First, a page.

Posted by Dare Obasanjo at

Hi Mark,

I am not sure why that brief opinion on the necessity of a WG and trappings made you feel the need to attack me personally, but I am not surprised.

I have been kicked out of the Atompub WG before, and I don’t regret it. The rest of your comment is incorrect.

It seems to me that the idea is good enough to start implementing and using it, and then producing an RFC as a by-product. This how JSON went, and it worked pretty well.

Posted by Robert Sayre at

What is it about angle brackets that makes people start insulting each other?

Posted by Jesper at

It’s the pointy corners, Jesper. I reckon we should just move everything to S-expressions, with their soothing round parentheses. Then we could be free of these bitter, divisive arguments about markup forever.

Posted by Adam Fitzpatrick at

Ah, yes, replaced by bitter, divisive arguments about LISP.

Posted by Jesper at

Sam Ruby: XML 2.0?

[link]...

Excerpt from del.icio.us/wearehugh at

Interesting test cases but they don’t really show which readers have problem with namespaces in XML document

I’m sorry, I should have been clearer. I was referring specifically to test case 1 (Atom namespace mapped to a prefix). While RSS Bandit handles that quite happily, there are many aggregators that do not.

Posted by James Holderness at

No matter how XML’s error-handling rules are refined, there will be some XML documents where the author intends the document to be interpreted as A, the rules state the document should be interpreted as not-A, and clients that interpret the document as A will win market share over clients that follow the rules.

This will be true for as long as (a) there are widely-used tools that generate XML in error-prone ways, e.g., by string concatenation, and (b) there are widely-used clients for reading XML whose users expect to see nicely formatted text in a browser.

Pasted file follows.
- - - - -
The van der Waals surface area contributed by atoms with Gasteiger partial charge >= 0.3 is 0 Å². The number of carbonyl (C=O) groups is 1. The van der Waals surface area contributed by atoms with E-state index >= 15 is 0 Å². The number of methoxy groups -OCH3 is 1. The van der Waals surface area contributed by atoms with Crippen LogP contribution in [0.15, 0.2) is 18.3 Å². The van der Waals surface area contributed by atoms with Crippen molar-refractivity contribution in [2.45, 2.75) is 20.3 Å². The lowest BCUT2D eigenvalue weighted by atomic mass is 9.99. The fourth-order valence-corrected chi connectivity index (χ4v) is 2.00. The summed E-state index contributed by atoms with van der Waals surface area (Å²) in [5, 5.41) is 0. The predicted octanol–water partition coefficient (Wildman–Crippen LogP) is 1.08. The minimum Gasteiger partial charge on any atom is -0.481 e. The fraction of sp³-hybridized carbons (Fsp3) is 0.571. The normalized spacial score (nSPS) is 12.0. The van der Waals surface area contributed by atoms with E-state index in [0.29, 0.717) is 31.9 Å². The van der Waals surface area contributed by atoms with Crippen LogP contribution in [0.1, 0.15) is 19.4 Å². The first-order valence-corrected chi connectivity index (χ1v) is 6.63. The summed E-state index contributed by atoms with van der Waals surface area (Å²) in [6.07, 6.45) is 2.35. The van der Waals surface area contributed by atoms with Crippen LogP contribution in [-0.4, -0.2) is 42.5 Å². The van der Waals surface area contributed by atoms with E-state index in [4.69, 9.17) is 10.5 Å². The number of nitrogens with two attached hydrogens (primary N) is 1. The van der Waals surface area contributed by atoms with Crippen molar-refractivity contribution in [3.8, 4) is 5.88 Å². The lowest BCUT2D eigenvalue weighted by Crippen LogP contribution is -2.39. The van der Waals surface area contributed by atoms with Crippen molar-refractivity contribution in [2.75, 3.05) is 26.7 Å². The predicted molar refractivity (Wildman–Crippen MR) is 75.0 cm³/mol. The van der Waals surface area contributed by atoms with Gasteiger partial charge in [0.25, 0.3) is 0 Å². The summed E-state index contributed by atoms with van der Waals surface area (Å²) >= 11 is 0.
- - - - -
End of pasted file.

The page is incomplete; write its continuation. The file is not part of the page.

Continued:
Posted by Seth Gordon at

Seth: the statements you make are true, even for well-formed documents produced by serializing a DOM.

However, the conclusion you draw doesn’t follow.

What the WHATWG is doing is looking at the problem from the other end: what are browsers doing?  Can we write that down so that others who wish to consume HTML can at least do it consistently with what the browsers with marketshare are doing? 

I also believe that what the browsers are doing captures years of experience of how best to deal with issues like character encoding issues, unescaped ampersands, unmatched quotes and the like.  Many of these same issues apply to poorly produced XML.

Posted by Sam Ruby at

What the WHATWG is doing is looking at the problem from the other end: what are browsers doing?  Can we write that down so that others who wish to consume HTML can at least do it consistently with what the browsers with marketshare are doing?

To the extent that browsers have converged on a certain behaviour, it makes sense to standardize that, so that others do not have to reinvent the wheel.

Since HTML-producers are conditioned to expect the behaviour of the dominant browsers (and have correspondingly adjusted their error-laden content), there’s very little competitive advantage to be had in trying to “do better.”

But there clearly isn’t any such consensus in the XML-parsing world. Which makes the argument for adopting a particular error-handling behaviour in XML much less compelling.

Posted by Jacques Distler at

Hmmm. It seems the old OpenID server works. I guess I’ll have to find an OpenID client, for MovableType, that doesn’t suck...

Posted by Jacques Distler at

But there clearly isn’t any such consensus in the XML-parsing world. Which makes the argument for adopting a particular error-handling behaviour in XML much less compelling.

I will point out that both HTML and XML tend to be produced using similar processes and therefore tend to produce similar errors.  Enough so that the Universal Feed Parser, upon which Venus is based, falls back to an SGML parser if processing with a “real” XML parser is unsuccessful.  While that process consistently produces demonstrably good results, I’ve looked at what has been defined for html5, and it (with a few minor tweaks) would produce even better results.